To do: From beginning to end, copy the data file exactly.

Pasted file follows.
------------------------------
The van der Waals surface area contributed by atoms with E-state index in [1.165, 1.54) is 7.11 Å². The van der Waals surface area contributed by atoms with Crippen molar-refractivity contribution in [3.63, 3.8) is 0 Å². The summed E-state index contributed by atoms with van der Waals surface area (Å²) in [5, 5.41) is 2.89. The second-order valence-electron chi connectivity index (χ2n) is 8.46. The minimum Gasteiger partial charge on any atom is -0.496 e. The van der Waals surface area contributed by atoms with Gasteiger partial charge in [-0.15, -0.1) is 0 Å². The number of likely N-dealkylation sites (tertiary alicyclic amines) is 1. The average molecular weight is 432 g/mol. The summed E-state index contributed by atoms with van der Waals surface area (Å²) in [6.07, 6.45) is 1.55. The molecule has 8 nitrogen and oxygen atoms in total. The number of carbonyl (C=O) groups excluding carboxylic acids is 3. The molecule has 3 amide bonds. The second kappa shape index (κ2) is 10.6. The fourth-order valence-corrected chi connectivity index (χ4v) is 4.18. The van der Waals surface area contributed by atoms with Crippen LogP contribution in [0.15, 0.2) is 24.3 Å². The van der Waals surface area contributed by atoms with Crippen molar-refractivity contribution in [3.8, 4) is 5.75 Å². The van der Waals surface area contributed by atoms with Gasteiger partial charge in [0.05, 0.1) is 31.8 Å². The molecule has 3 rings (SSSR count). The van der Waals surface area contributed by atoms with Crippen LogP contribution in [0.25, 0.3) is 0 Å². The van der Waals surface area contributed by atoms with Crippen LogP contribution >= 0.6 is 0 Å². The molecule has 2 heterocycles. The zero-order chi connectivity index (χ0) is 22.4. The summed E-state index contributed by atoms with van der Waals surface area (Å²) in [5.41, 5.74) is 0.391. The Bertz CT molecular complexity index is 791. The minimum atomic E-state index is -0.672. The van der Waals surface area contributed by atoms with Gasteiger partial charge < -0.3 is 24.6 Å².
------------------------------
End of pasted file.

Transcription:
The van der Waals surface area contributed by atoms with E-state index in [1.165, 1.54) is 7.11 Å². The van der Waals surface area contributed by atoms with Crippen molar-refractivity contribution in [3.63, 3.8) is 0 Å². The summed E-state index contributed by atoms with van der Waals surface area (Å²) in [5, 5.41) is 2.89. The second-order valence-electron chi connectivity index (χ2n) is 8.46. The minimum Gasteiger partial charge on any atom is -0.496 e. The van der Waals surface area contributed by atoms with Gasteiger partial charge in [-0.15, -0.1) is 0 Å². The number of likely N-dealkylation sites (tertiary alicyclic amines) is 1. The average molecular weight is 432 g/mol. The summed E-state index contributed by atoms with van der Waals surface area (Å²) in [6.07, 6.45) is 1.55. The molecule has 8 nitrogen and oxygen atoms in total. The number of carbonyl (C=O) groups excluding carboxylic acids is 3. The molecule has 3 amide bonds. The second kappa shape index (κ2) is 10.6. The fourth-order valence-corrected chi connectivity index (χ4v) is 4.18. The van der Waals surface area contributed by atoms with Crippen LogP contribution in [0.15, 0.2) is 24.3 Å². The van der Waals surface area contributed by atoms with Crippen molar-refractivity contribution in [3.8, 4) is 5.75 Å². The van der Waals surface area contributed by atoms with Gasteiger partial charge in [0.05, 0.1) is 31.8 Å². The molecule has 3 rings (SSSR count). The van der Waals surface area contributed by atoms with Crippen LogP contribution in [0.25, 0.3) is 0 Å². The van der Waals surface area contributed by atoms with Crippen LogP contribution >= 0.6 is 0 Å². The molecule has 2 heterocycles. The zero-order chi connectivity index (χ0) is 22.4. The summed E-state index contributed by atoms with van der Waals surface area (Å²) in [5.41, 5.74) is 0.391. The Bertz CT molecular complexity index is 791. The minimum atomic E-state index is -0.672. The van der Waals surface area contributed by atoms with Gasteiger partial charge < -0.3 is 24.6 Å².